Even if you haven’t heard of SkyBox Labs, you probably know some of the games the studio has worked on. SkyBox has contracted with Microsoft for years, aiding in the development of titles ranging from the Age of Empires re-releases to the Switch port of Minecraft – and the studio is a co-developer on the upcoming Halo Infinite. The developers have worked on their own original titles in the past, but they’ve got something bigger – and more beautiful – in mind with Stela.
One look at the trailer for Stela will tell you the basics. SkyBox calls it a take on the “cinematic puzzle-platformer” – or, perhaps more simply, you could say it looks a lot like Inside. You control a young woman in the midst of the “final days of an ancient world.” Exactly what caused this apocalypse or how it’s going to shake out is unclear, but it involves plenty of mysterious monsters with an intent to kill.
Your only options for dealing with those threats are items in the environment, and as you might expect, most of those tools are about escape rather than attack. At the outset, you’re chased by swarms of scarabs, and if you’re caught by the horde the results are predictably deadly. In one spot, you’ve got to climb up and use your weight to pull down a shed door to stop a swarm behind you – in another, you’ve got to knock over shelves to stop swarms from pouring out of a wall.
It’s familiar stuff, but Stela stands out for its gorgeous art and cinematography. SkyBox wants to play with scale and framing in a way that goes beyond Stela’s genre forebears, and the two levels I played showed a flair for dramatic framing and composition.
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One stage sends you running through dilapidated farmland, and the golden colours that seep through the ruined cornfields are genuinely striking – though, perhaps unfortunately, that is the part that looks most directly evocative of Inside.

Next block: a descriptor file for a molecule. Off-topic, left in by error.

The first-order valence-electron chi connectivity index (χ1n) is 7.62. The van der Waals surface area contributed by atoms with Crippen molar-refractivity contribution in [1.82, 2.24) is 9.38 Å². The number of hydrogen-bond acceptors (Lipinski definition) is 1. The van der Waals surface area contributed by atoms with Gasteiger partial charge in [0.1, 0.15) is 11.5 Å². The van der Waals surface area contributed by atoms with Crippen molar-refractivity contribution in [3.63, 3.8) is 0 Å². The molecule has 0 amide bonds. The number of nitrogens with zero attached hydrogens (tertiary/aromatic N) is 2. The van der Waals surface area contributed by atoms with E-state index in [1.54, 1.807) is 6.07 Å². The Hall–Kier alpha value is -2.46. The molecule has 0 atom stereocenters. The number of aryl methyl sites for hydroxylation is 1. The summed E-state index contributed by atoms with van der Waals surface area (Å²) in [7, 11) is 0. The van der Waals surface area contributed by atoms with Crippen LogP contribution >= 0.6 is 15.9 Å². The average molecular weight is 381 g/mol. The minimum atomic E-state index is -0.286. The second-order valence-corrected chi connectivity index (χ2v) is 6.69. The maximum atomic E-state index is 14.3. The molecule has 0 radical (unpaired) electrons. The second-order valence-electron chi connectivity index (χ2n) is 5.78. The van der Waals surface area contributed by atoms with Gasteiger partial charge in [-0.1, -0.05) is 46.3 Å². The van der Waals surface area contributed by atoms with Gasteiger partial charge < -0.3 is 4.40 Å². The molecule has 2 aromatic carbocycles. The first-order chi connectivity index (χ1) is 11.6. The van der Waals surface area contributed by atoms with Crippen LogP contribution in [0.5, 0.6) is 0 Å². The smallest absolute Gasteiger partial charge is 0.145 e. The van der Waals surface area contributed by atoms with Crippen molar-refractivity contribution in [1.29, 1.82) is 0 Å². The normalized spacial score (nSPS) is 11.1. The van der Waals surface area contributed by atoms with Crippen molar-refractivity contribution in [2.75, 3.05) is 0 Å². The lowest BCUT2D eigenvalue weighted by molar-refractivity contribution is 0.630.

But where Inside went, er, inside a massive industrial complex for its duration, Stela aims for something more visually varied. Another level set later in the game traded the autumn yellows for cool winter blues, and the run-down barns for towering icy mountains and strange ruins buried in the snow. SkyBox says this sort of visual progression will continue throughout, pacing out the cinematography just like gameplay mechanics and monster encounters. (There are even more varied settings in the trailers, and a few late-game concepts the developers showed me hint at a continued progression of big and wild new spaces to explore.)
Stela has a flair for dramatic framing and composition
Stela also aims for more three-dimensional interaction, where foreground and background comes into play. It doesn’t move into full 3D control, but it does make the Z-axis a factor in what’s otherwise a fully 2D platformer. One set of areas sees you attempting to dodge monsters burrowing through the snow by staying safe on top of rocks. The monsters, visible only by the snow they displace, dart in and out of the playable plane as they track your movement, giving you concerns to focus on besides those in the traditional platformer playfield.
That background play doesn’t always work, at least in this early version of the game. Some interactable elements are tough to pick out, which makes it difficult to understand what you can grab and pull around at a glance – especially troublesome when you’re being chased down by hordes of bugs.
Perhaps the most pertinent question is whether or not Stela can stand out in the shadow of its obvious inspirations. Inside is as close to perfection as a game gets – a carefully measured experience that builds up to uncountable little horrors and delights with impeccable pacing and flow. Stela has the elements that could take it there – beautiful scene-crafting and weird mysteries about the world and its inhabitants – but at this point it’s tough to tell whether those bits can come together into the sort of incredible visions other games in this genre have already achieved.